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Tuesday, June 1, 2010
Hatoyama finds SDP joining his foes
By ALEX MARTIN
Prime Minister Yukio Hatoyama's administration found itself in an increasingly tight spot Monday after the Social Democratic Party bolted from the ruling bloc and then turned around and signaled it would side with a no-confidence motion against the Cabinet.
Speaking to reporters a day after the SDP officially announced its departure from the Democratic Party of Japan-led alliance, Hatoyama indicated he plans to continue leading the nation despite mounting demands for his resignation.
"We need to have faith and keep going. It all boils down to trying our best to work for the people and regaining a steady hand on politics," he said.
The SDP's departure came after Hatoyama dismissed its leader, Mizuho Fukushima, as consumer affairs minister on Friday for refusing to sign a Cabinet resolution to relocate U.S. Marine Corps Air Station Futenma within Okinawa Prefecture.
"Unfortunately, we differ in basic views over national security," Hatoyama said.
But with the most recent opinion polls by major newspapers indicating the Cabinet support rate has fallen below 20 percent, the administration is likely to experience further turbulence in the days ahead.
Speaking to reporters Sunday in Hokkaido, Sadakazu Tanigaki, president of the Liberal Democratic Party, directly called for Hatoyama to step down over his handling of the Futenma relocation, which will effectively follow a 2006 accord the U.S. reached with the then-ruling LDP.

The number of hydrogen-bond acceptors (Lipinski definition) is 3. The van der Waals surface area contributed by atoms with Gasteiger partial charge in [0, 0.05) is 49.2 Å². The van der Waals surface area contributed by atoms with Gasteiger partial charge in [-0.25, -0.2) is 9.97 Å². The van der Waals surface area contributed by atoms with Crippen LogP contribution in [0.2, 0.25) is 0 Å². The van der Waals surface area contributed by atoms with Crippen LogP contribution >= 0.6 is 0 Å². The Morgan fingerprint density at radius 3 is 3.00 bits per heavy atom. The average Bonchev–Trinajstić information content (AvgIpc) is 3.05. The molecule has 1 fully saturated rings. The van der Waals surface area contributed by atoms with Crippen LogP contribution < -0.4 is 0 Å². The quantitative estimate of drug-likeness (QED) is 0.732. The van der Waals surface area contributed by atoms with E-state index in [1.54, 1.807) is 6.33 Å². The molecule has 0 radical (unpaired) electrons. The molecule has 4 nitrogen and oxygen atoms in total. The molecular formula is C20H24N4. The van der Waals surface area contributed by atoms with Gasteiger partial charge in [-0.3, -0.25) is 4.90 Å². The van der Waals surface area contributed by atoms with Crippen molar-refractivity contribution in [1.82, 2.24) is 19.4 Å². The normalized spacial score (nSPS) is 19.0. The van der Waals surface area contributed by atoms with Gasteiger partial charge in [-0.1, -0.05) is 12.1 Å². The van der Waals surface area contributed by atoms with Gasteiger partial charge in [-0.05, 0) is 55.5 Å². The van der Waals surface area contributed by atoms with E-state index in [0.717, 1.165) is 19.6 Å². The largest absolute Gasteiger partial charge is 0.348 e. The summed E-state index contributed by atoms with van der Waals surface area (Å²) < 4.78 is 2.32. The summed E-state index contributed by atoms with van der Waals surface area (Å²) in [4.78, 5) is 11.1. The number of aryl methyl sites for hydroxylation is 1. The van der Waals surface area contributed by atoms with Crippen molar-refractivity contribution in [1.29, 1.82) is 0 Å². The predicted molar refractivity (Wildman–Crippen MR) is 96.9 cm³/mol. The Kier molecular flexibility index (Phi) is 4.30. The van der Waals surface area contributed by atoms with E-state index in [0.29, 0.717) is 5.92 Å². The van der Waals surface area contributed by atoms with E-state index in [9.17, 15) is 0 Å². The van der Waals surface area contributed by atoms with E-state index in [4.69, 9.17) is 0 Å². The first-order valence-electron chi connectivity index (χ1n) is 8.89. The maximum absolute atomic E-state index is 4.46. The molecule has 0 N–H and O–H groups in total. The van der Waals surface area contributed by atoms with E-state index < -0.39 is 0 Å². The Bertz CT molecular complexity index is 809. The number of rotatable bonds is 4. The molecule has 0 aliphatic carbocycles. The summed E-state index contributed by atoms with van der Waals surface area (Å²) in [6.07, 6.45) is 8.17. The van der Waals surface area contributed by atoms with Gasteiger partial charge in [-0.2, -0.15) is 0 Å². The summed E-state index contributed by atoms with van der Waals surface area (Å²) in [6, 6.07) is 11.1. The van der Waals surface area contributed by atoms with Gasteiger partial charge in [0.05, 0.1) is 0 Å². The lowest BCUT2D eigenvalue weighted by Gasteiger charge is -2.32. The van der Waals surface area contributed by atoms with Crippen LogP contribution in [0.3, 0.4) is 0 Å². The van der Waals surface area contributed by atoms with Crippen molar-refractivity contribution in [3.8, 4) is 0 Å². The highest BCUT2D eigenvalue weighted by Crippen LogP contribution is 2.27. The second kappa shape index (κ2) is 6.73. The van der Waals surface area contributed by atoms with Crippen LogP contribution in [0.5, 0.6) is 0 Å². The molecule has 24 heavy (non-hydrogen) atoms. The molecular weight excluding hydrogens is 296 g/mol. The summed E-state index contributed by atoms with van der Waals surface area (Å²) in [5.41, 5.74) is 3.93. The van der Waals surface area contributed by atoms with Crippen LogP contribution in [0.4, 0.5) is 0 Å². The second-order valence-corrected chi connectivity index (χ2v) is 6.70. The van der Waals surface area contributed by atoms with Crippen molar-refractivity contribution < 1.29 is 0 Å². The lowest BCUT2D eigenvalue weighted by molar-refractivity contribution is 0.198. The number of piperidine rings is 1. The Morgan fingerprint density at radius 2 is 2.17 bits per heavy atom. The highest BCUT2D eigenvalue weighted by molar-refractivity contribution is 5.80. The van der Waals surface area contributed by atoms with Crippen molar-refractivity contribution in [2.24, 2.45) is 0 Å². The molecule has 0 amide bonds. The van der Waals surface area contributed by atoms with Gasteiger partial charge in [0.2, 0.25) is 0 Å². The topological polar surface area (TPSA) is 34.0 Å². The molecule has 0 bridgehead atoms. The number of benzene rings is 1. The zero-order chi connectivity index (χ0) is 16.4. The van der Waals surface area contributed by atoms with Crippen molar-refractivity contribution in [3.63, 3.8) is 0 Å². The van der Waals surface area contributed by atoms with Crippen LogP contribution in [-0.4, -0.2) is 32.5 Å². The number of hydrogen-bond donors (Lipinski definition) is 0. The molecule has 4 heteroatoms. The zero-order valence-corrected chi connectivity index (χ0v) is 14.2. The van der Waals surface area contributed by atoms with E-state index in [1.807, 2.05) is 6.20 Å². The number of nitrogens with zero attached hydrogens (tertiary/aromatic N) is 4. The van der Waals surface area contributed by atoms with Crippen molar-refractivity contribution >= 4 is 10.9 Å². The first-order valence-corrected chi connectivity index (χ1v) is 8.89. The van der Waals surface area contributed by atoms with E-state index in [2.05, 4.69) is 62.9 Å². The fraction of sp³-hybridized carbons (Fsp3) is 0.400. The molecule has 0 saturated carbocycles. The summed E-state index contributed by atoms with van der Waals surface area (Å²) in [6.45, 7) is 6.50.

"The relationship of trust with Okinawa has been broken. The only resolution is for (Hatoyama) to step down or to seek the voter's response by holding a snap general election," Tanigaki said.
The opposition camp, with the LDP as the main force, plans to submit a no-confidence motion against the Cabinet in the Lower House.
Earlier in the day, Fukushima indicated that if submitted, the SDP would side with it.
"It would be quite difficult to oppose a no-confidence motion," she said.
The DPJ holds a solid majority in the Lower House, so a no-confidence motion demanding his resignation or a dissolution of the chamber would have virtually no chance of passing.
But some DPJ members, including heavyweight Kozo Watanabe, have started calling for Hatoyama to step down before the Upper House election in July, clouding the unpopular prime minister's fate.
With only two weeks before the current Diet session wraps up, the DPJ appears desperate to pass as many bills as possible ahead of the July campaign.
Defying fierce resistance from the opposition camp, the DPJ planned Monday night to ram a bill through the Lower House to revise the postal privatization process.
The bill, a core aim of the DPJ's remaining coalition partner, Kokumin Shinto (People's New Party), would effectively roll back the postal reform plan initiated by Prime Minister Junichiro Koizumi of the LDP.